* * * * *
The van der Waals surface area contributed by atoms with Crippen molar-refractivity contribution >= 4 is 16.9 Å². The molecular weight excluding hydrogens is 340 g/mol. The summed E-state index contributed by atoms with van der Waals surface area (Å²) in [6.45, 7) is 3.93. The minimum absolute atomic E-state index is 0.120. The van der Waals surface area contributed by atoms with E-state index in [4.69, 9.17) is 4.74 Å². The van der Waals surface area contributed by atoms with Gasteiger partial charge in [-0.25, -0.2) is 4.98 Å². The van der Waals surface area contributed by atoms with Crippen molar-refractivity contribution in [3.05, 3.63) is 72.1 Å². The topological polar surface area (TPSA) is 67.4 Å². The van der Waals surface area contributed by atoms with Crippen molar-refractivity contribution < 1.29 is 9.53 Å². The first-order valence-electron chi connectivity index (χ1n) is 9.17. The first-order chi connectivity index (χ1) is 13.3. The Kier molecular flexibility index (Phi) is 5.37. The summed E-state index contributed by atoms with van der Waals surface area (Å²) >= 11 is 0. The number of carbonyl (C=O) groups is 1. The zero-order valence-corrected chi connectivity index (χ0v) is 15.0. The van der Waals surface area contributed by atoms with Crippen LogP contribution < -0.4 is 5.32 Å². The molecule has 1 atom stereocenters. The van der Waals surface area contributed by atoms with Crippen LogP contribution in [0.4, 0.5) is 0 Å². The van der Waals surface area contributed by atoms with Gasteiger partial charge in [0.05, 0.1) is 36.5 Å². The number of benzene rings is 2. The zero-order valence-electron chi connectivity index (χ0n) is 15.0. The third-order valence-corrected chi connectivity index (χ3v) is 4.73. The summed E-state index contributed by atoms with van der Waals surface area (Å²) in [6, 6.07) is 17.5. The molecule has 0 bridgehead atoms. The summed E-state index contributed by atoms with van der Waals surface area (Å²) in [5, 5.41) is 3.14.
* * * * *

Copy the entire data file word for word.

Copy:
The van der Waals surface area contributed by atoms with Crippen molar-refractivity contribution >= 4 is 16.9 Å². The molecular weight excluding hydrogens is 340 g/mol. The summed E-state index contributed by atoms with van der Waals surface area (Å²) in [6.45, 7) is 3.93. The minimum absolute atomic E-state index is 0.120. The van der Waals surface area contributed by atoms with E-state index in [4.69, 9.17) is 4.74 Å². The van der Waals surface area contributed by atoms with Gasteiger partial charge in [-0.25, -0.2) is 4.98 Å². The van der Waals surface area contributed by atoms with Crippen molar-refractivity contribution in [3.05, 3.63) is 72.1 Å². The topological polar surface area (TPSA) is 67.4 Å². The van der Waals surface area contributed by atoms with Crippen molar-refractivity contribution < 1.29 is 9.53 Å². The first-order valence-electron chi connectivity index (χ1n) is 9.17. The first-order chi connectivity index (χ1) is 13.3. The Kier molecular flexibility index (Phi) is 5.37. The summed E-state index contributed by atoms with van der Waals surface area (Å²) >= 11 is 0. The number of carbonyl (C=O) groups is 1. The zero-order valence-corrected chi connectivity index (χ0v) is 15.0. The van der Waals surface area contributed by atoms with Crippen LogP contribution < -0.4 is 5.32 Å². The molecule has 1 atom stereocenters. The van der Waals surface area contributed by atoms with Crippen LogP contribution in [0.4, 0.5) is 0 Å². The van der Waals surface area contributed by atoms with Gasteiger partial charge in [0.05, 0.1) is 36.5 Å². The number of benzene rings is 2. The zero-order valence-electron chi connectivity index (χ0n) is 15.0. The third-order valence-corrected chi connectivity index (χ3v) is 4.73. The summed E-state index contributed by atoms with van der Waals surface area (Å²) in [6, 6.07) is 17.5. The molecule has 0 bridgehead atoms. The summed E-state index contributed by atoms with van der Waals surface area (Å²) in [5, 5.41) is 3.14.